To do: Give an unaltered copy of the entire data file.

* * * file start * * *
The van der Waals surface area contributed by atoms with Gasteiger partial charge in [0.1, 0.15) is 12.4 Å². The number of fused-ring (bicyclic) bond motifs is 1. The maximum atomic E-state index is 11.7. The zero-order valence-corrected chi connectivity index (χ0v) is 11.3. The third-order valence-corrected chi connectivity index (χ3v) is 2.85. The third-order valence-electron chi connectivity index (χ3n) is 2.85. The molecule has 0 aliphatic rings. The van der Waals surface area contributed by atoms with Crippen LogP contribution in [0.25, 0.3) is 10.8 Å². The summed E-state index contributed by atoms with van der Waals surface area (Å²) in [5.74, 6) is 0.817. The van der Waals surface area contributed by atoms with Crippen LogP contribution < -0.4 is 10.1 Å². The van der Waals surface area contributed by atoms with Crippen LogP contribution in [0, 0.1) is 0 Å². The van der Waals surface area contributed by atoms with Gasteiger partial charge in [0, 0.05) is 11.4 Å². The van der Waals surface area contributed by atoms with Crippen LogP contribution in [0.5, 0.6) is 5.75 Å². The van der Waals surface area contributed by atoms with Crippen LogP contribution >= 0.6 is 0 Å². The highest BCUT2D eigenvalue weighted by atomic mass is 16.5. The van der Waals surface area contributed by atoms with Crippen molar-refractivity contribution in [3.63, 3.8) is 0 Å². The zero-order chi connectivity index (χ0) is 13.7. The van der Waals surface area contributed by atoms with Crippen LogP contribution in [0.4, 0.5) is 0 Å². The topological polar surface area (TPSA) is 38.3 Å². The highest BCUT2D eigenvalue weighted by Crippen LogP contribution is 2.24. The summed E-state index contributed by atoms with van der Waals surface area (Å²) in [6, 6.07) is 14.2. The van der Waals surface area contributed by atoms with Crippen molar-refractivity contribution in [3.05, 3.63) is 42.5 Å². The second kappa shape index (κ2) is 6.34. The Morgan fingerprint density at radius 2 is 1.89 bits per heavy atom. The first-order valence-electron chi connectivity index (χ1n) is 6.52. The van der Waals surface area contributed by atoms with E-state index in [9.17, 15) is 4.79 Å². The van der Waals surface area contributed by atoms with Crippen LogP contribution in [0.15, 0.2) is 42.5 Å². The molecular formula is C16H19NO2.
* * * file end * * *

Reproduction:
The van der Waals surface area contributed by atoms with Gasteiger partial charge in [0.1, 0.15) is 12.4 Å². The number of fused-ring (bicyclic) bond motifs is 1. The maximum atomic E-state index is 11.7. The zero-order valence-corrected chi connectivity index (χ0v) is 11.3. The third-order valence-corrected chi connectivity index (χ3v) is 2.85. The third-order valence-electron chi connectivity index (χ3n) is 2.85. The molecule has 0 aliphatic rings. The van der Waals surface area contributed by atoms with Crippen LogP contribution in [0.25, 0.3) is 10.8 Å². The summed E-state index contributed by atoms with van der Waals surface area (Å²) in [5.74, 6) is 0.817. The van der Waals surface area contributed by atoms with Crippen LogP contribution < -0.4 is 10.1 Å². The van der Waals surface area contributed by atoms with Crippen LogP contribution in [0, 0.1) is 0 Å². The van der Waals surface area contributed by atoms with Gasteiger partial charge in [0, 0.05) is 11.4 Å². The van der Waals surface area contributed by atoms with Crippen LogP contribution in [0.5, 0.6) is 5.75 Å². The van der Waals surface area contributed by atoms with Crippen LogP contribution >= 0.6 is 0 Å². The highest BCUT2D eigenvalue weighted by atomic mass is 16.5. The van der Waals surface area contributed by atoms with Crippen molar-refractivity contribution in [3.63, 3.8) is 0 Å². The zero-order chi connectivity index (χ0) is 13.7. The van der Waals surface area contributed by atoms with Crippen LogP contribution in [0.4, 0.5) is 0 Å². The topological polar surface area (TPSA) is 38.3 Å². The highest BCUT2D eigenvalue weighted by Crippen LogP contribution is 2.24. The summed E-state index contributed by atoms with van der Waals surface area (Å²) in [6, 6.07) is 14.2. The van der Waals surface area contributed by atoms with Crippen molar-refractivity contribution in [3.05, 3.63) is 42.5 Å². The second kappa shape index (κ2) is 6.34. The Morgan fingerprint density at radius 2 is 1.89 bits per heavy atom. The first-order valence-electron chi connectivity index (χ1n) is 6.52. The van der Waals surface area contributed by atoms with E-state index in [9.17, 15) is 4.79 Å². The van der Waals surface area contributed by atoms with Crippen LogP contribution in [0.15, 0.2) is 42.5 Å². The molecular formula is C16H19NO2.